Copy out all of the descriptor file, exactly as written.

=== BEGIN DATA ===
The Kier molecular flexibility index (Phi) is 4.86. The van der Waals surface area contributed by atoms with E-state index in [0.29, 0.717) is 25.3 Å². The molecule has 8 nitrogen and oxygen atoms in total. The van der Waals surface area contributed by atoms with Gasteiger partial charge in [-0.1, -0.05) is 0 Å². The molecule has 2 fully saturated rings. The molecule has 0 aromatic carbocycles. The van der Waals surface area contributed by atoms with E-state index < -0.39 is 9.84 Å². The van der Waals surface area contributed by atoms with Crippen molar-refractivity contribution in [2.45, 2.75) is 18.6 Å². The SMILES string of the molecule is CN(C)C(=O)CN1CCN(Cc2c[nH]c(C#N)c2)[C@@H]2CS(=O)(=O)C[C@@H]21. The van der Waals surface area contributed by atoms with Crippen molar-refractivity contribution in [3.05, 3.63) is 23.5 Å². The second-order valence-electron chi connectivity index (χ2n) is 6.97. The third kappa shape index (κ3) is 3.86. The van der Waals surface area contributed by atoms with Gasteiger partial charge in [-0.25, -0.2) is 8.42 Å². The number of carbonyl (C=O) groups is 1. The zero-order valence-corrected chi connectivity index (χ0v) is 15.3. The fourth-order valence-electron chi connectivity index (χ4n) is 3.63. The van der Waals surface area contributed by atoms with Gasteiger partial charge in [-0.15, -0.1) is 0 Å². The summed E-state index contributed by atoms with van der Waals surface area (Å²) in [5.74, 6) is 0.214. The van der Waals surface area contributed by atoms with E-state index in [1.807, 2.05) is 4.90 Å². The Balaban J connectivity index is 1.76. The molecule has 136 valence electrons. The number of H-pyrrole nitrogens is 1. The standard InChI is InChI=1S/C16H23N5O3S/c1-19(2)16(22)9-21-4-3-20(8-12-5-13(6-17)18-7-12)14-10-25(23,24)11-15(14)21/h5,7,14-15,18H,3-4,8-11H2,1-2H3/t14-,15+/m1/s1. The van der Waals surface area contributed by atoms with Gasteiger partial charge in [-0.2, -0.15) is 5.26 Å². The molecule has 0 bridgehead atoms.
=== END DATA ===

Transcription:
The Kier molecular flexibility index (Phi) is 4.86. The van der Waals surface area contributed by atoms with E-state index in [0.29, 0.717) is 25.3 Å². The molecule has 8 nitrogen and oxygen atoms in total. The van der Waals surface area contributed by atoms with Gasteiger partial charge in [-0.1, -0.05) is 0 Å². The molecule has 2 fully saturated rings. The molecule has 0 aromatic carbocycles. The van der Waals surface area contributed by atoms with E-state index < -0.39 is 9.84 Å². The van der Waals surface area contributed by atoms with Crippen molar-refractivity contribution in [2.45, 2.75) is 18.6 Å². The SMILES string of the molecule is CN(C)C(=O)CN1CCN(Cc2c[nH]c(C#N)c2)[C@@H]2CS(=O)(=O)C[C@@H]21. The van der Waals surface area contributed by atoms with Crippen molar-refractivity contribution in [3.05, 3.63) is 23.5 Å². The second-order valence-electron chi connectivity index (χ2n) is 6.97. The third kappa shape index (κ3) is 3.86. The van der Waals surface area contributed by atoms with Gasteiger partial charge in [-0.25, -0.2) is 8.42 Å². The number of carbonyl (C=O) groups is 1. The zero-order valence-corrected chi connectivity index (χ0v) is 15.3. The fourth-order valence-electron chi connectivity index (χ4n) is 3.63. The van der Waals surface area contributed by atoms with Gasteiger partial charge in [-0.15, -0.1) is 0 Å². The summed E-state index contributed by atoms with van der Waals surface area (Å²) in [5.74, 6) is 0.214. The van der Waals surface area contributed by atoms with E-state index in [1.807, 2.05) is 4.90 Å². The Balaban J connectivity index is 1.76. The molecule has 136 valence electrons. The number of H-pyrrole nitrogens is 1. The standard InChI is InChI=1S/C16H23N5O3S/c1-19(2)16(22)9-21-4-3-20(8-12-5-13(6-17)18-7-12)14-10-25(23,24)11-15(14)21/h5,7,14-15,18H,3-4,8-11H2,1-2H3/t14-,15+/m1/s1. The van der Waals surface area contributed by atoms with Gasteiger partial charge in [-0.2, -0.15) is 5.26 Å². The molecule has 0 bridgehead atoms.